Copyright ©2005 NPR. For personal, noncommercial use only. See Terms of Use. For other uses, prior permission required.

SCOTT SIMON, host:

This summer, we've been vicariously touring some of the South's most delicious and affordable restaurants with Chappy Hardy. Chappy's a man about town based in New Orleans, and at least until he gets his car fixed, he's confined his tour to restaurants in that city. Oh, boo-hoo. So if you happen to be on Canal Street in New Orleans this weekend about halfway between the cemeteries and the Mississippi River, listen up now.

Chappy, thanks for being back with us.

Mr. CHAPPY HARDY: Thank you, Scott. It's always nice.

I am at a wonderful Japanese restaurant called Kung Pai(ph), which I understand means cheers. You know, if you're lifting a glass of sake, you would say `Kung Pai.' And it is a sushi buffet.

SIMON: Mm-hmm.

Mr. HARDY: And I have been stuffing myself for about the last 45 minutes.

SIMON: But with what? What's there? What's on the sushi bar?

Mr. HARDY: They have just about everything you can imagine.

SIMON: Yeah. You mean, like California roll or maybe there, it's Bayou roll or something?

Mr. HARDY: Well, they have a crawfish roll here.

SIMON: Really?

Mr. HARDY: Yeah, which is really great. And they have a snowcrab roll which is wonderful. But my favorite is the crunchy roll, crab--snowcrab and tempora. It is just delicious, and it's got an incredible consistency to it. But I've got a feeling that what I really like about sushi is the wasabi and ginger and soy sauce. Personally, my tastes in sushi are really pretty pedestrian.

SIMON: Yeah.

Mr. HARDY: I could probably break up a Styrofoam ice chest and dip it in there and I would eat it.

SIMON: What about price?

Mr. HARDY: Well, they have a lunch buffet for $9.50. So this is the best deal going.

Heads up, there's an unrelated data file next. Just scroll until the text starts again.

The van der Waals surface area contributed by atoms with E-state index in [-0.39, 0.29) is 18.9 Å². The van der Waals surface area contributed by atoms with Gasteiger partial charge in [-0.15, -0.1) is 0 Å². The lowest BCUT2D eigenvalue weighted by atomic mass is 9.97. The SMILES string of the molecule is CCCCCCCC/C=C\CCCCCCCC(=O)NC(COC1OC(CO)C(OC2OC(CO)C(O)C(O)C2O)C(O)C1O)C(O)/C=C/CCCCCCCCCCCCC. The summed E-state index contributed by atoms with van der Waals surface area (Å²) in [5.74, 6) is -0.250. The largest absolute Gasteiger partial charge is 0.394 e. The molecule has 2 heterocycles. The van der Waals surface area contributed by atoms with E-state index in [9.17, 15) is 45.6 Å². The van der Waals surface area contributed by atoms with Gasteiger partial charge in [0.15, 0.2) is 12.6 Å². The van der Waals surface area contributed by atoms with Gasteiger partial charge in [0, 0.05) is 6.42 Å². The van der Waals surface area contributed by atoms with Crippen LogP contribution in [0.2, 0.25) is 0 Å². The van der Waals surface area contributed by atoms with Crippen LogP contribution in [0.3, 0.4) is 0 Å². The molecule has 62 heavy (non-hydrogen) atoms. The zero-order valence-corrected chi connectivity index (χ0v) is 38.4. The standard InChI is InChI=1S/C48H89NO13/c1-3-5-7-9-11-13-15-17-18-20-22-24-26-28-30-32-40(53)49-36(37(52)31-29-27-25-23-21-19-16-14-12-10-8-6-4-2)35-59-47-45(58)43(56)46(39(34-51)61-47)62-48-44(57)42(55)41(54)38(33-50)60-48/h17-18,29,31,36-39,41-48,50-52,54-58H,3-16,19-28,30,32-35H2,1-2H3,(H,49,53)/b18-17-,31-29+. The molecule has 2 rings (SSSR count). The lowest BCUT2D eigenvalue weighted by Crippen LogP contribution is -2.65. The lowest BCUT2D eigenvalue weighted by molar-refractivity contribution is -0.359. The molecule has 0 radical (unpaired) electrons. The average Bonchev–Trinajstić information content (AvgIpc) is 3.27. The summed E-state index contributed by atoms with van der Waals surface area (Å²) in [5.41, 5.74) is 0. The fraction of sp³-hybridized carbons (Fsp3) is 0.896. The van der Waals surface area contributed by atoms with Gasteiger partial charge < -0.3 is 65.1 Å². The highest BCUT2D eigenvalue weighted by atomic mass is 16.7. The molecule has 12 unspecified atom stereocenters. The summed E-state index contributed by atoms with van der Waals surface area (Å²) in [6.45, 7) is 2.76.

SIMON: Chappy, there are some things you just don't want to get a bargain on, like brain surgery, for example.

Mr. HARDY: Exactly, yeah.

SIMON: And given the fact that we're talking about, you know--dress it up, dress it down: We're still talking about raw fish here. Wouldn't you worry that they're using day-old stuff or something?

Mr. HARDY: Well, I know for a fact that they don't. I have eaten enough sushi in my life to know when it's turned. I have never, ever had the slightest reluctance to eat the things that they put out here.

SIMON: I bet as soon as you leave, the price of the buffet goes up to $15, just to make up for the damages of your visit. Now you have been eating this summer with that same fork, so that you can fairly calculate cost per bite.

Mr. HARDY: Well, I've got a confess that I did not use the fork this go-around because I used chopsticks. But I have a pair of chopsticks that I bring with me everywhere.

SIMON: Just in c--so how did the cost-per-bite measure up?

Mr. HARDY: Well, for a sushi restaurant, this is incredible. I have eaten 104 bites of sushi.

SIMON: Oh, my gosh.

Mr. HARDY: Well, you know, your average pieces of sushi is maybe three bites, you know. It comes out to 9.0384 cents a bite with a degree of delectabililty of about 9.3. I just love this place.

SIMON: Would you ever consider foregoing some of the fried chicken or fatback or sweet potato pies and barbecue for more sushi in your diet?

Mr. HARDY: As it is now, I'll probably have it in my diet one meal a week, and that's plenty, you know. But I'm not giving up the fried chicken or the chicken-fried steak or the garlic mashed potatoes 'cause I like 'em.

SIMON: Chappy Hardy is the Man from Hunger helping uninhibited nibblers get exact results. Chappy....

Mr. HARDY: Yeah.

SIMON: ...arrigato, my man.

Mr. HARDY: Arrigato to you, too. Back at you.

SIMON: To see Chappy in the flesh, come to our Web site, npr.org.

Copyright © 2005 NPR. All rights reserved. No quotes from the materials contained herein may be used in any media without attribution to NPR. This transcript is provided for personal, noncommercial use only, pursuant to our Terms of Use. Any other use requires NPR's prior permission. Visit our permissions page for further information.

NPR transcripts are created on a rush deadline by a contractor for NPR, and accuracy and availability may vary. This text may not be in its final form and may be updated or revised in the future. Please be aware that the authoritative record of NPR's programming is the audio.

Comments

 

Please keep your community civil. All comments must follow the NPR.org Community rules and Terms of Use. NPR reserves the right to use the comments we receive, in whole or in part, and to use the commenter's name and location, in any medium. See also the Terms of Use, Privacy Policy and Community FAQ.

Support comes from: